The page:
## Discussion

In the present study, we analyzed SVs by performing WGS on specimens from 168 GC patients along with complete clinical information. We described the SV landscape of GCs and demonstrated complex SVs involving well-established driver genes such as CCNE1, EGFR, MYC and the novel drivers ZFP36L2.

SVs, especially those occurring in super-enhancer regions, also have the potential to deregulate several oncogenes and are clearly associated with malignant phenotypes20, 21. Previously, Zhang et al. reported that copy number gains in noncoding regions harboring super-enhancers near MYC are associated with its overexpression in lung cancer6. They also reported focal amplification of super-enhancer-activated KLF5 expression in squamous-cell carcinomas. In the present study, we also revealed a TD hotspot in the super-enhancer region of MYC and ZFP36L2. Both our and TCGA data showed that TD-induced focal amplification of ZFP36L2 super-enhancers were associated with an increase in ZFP36L2 expression. Notably, the SV and ZFP36L2 expression and function differ between adenocarcinoma and squamous-cell carcinoma. The focal amplification of ZFP36L2 super-enhancers was observed in our cohort, as well as the HK, the TCGA GC, and the EAC cohorts, but not in ESCC, the ZFP36L2 super-enhancer was hypermethylated13. Consistent with altered super-enhancer, ZFP36L2 expression was higher in adenocarcinoma, but lower in squamous-cell carcinoma13. Our functional study showed that highly expressed ZFP36L2 promoted the growth of GC cells, with this phenomenon also observed in pancreatic ductal adenocarcinoma cells by Yonemori et al., whereas Lin et al. showed that low expression of ZFP36L2 promoted the growth of OSCC cells12, 13. These data suggested that ZFP36L2 might exert opposite functions in different cancer cells.

Several molecular-characterization studies focusing on coding regions have been conducted in a GC context; however, it is commonly known that variants in intergenic, promoters and intronic regions can strongly influence phenotypic outcomes. Through analysis of the mutational spectrum, we showed different mutational patterns between coding and noncoding SNVs. Specifically, signature 18* occurred exclusively in the noncoding region, leading to an increase in C > A mutations and providing an underlying rationale for the failure to detect signature 18* in previous GC exome-sequencing data8, 19. Subsequently, survival analysis showed that signature 18* was associated with poor prognosis. These data revealed that the noncoding region is capable of classifying tumors and predicting prognosis in GC.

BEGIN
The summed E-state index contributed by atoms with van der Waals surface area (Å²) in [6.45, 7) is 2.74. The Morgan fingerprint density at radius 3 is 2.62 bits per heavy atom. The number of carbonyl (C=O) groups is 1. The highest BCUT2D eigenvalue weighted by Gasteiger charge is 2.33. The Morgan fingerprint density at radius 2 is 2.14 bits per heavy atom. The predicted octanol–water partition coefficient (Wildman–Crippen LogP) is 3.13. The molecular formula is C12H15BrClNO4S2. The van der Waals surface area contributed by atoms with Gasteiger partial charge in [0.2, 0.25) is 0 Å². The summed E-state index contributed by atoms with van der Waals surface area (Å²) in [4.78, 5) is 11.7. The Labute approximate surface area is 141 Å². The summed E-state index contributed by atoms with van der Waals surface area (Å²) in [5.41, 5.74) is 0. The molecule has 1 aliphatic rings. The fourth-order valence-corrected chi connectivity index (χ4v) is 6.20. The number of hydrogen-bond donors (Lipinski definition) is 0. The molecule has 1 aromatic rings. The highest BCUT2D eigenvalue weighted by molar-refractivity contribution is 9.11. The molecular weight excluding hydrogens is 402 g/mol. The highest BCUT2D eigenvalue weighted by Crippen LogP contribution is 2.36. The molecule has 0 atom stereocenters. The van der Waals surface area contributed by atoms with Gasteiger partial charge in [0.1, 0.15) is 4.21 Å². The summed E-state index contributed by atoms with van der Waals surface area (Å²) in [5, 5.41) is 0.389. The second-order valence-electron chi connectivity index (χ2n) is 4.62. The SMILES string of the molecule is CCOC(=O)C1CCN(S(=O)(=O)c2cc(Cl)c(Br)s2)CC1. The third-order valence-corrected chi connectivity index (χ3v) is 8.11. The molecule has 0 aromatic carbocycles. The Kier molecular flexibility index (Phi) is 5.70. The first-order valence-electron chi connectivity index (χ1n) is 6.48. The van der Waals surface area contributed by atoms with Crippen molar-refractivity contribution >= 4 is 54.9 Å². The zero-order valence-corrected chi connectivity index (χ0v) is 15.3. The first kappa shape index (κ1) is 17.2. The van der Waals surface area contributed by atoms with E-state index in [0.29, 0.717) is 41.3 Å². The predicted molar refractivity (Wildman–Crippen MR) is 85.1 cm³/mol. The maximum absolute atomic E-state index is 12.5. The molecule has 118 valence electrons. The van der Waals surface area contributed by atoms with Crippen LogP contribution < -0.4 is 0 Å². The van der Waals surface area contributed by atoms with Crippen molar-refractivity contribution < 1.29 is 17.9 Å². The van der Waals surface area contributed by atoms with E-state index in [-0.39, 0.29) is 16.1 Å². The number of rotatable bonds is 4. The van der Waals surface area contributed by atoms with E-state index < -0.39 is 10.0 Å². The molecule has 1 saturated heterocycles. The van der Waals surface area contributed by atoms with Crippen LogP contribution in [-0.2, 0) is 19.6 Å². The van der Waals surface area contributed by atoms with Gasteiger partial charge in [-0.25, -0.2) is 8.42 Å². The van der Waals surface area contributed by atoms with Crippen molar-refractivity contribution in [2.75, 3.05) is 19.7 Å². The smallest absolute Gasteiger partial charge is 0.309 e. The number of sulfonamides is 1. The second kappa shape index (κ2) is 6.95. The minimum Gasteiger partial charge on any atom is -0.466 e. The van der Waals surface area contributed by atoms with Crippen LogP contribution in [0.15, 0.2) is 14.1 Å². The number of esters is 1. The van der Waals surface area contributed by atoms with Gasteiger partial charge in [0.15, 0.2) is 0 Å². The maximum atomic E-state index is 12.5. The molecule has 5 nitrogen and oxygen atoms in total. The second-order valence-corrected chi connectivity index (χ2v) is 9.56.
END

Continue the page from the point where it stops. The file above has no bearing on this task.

## Methods

### Sample selection

Clinical sample collection was conducted in accordance with the Helsinki Declaration and was approved by the Institutional Ethical Standards Committee at Peking University Cancer Hospital/Institute, with informed consent provided by the patients. GC samples were collected from the Beijing Cancer hospital, Xijing hospital, Shanghai Ruijin hospital, and CUHK Shenzhen Research Institute. DNA was extracted from 168 GC tissues, as well as the adjacent matched normal tissues. Samples were subjected to quality review, and selected cases needed to exhibit an estimated carcinoma content of >60% for inclusion in the study.

### Whole-genome sequencing (WGS)

DNA from both tumors and adjacent matched normal tissues were sequenced using an Illumina HiSeq sequencer (Illumina, San Diego, CA, USA), with 100 or 150 bp paired-end reads. Raw reads were subjected to SOAPnuke (v1.5.0; https://github.com/BGI-flexlab/SOAPnuke) processing to remove sequencing adapters and low-quality reads. High-quality reads were aligned to the National Center for Biotechnology Information human reference genome (hg19) using the Burrows−Wheeler Aligner (v0.5.9; http://bio-bwa.sourceforge.net/). Duplicate marking was performed using Picard (v1.54; http://broadinstitute.github.io/picard/), and to improve alignment accuracy, the Genome Analysis Toolkit (v1.0.6076; GATK IndelRealigner; https://software.broadinstitute.org/gatk/)22 was used within the cohort. Sequencing depths for tumors and adjacent matched normal samples were 35.56× and 35.57× on average, respectively, and the median fraction of whole-genome bases was 99.69% for tumors and adjacent matched normal samples. The percentage of the genome covered at 20× was 92.14% for tumors and 92.81% for controls (Supplementary Data 6).

### Structural variation detection and validation